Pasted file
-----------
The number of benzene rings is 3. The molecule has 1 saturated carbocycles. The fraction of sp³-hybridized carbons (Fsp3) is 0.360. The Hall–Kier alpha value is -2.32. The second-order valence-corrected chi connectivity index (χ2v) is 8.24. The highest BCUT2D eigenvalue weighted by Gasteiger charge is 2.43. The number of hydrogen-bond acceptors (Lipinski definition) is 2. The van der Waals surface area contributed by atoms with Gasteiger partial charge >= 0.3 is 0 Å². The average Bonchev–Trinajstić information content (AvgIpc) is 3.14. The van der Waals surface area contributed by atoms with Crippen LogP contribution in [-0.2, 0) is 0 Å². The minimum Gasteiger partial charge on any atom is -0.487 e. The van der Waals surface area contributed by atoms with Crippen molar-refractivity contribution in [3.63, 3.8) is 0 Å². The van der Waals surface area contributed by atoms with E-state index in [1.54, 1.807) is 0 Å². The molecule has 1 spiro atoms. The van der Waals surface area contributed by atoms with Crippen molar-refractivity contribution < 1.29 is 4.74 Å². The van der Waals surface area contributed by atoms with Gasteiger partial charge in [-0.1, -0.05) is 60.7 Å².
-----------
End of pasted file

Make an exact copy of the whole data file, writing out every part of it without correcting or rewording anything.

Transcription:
The number of benzene rings is 3. The molecule has 1 saturated carbocycles. The fraction of sp³-hybridized carbons (Fsp3) is 0.360. The Hall–Kier alpha value is -2.32. The second-order valence-corrected chi connectivity index (χ2v) is 8.24. The highest BCUT2D eigenvalue weighted by Gasteiger charge is 2.43. The number of hydrogen-bond acceptors (Lipinski definition) is 2. The van der Waals surface area contributed by atoms with Gasteiger partial charge >= 0.3 is 0 Å². The average Bonchev–Trinajstić information content (AvgIpc) is 3.14. The van der Waals surface area contributed by atoms with Crippen LogP contribution in [-0.2, 0) is 0 Å². The minimum Gasteiger partial charge on any atom is -0.487 e. The van der Waals surface area contributed by atoms with Crippen molar-refractivity contribution in [3.63, 3.8) is 0 Å². The van der Waals surface area contributed by atoms with E-state index in [1.54, 1.807) is 0 Å². The molecule has 1 spiro atoms. The van der Waals surface area contributed by atoms with Crippen molar-refractivity contribution < 1.29 is 4.74 Å². The van der Waals surface area contributed by atoms with Gasteiger partial charge in [-0.1, -0.05) is 60.7 Å².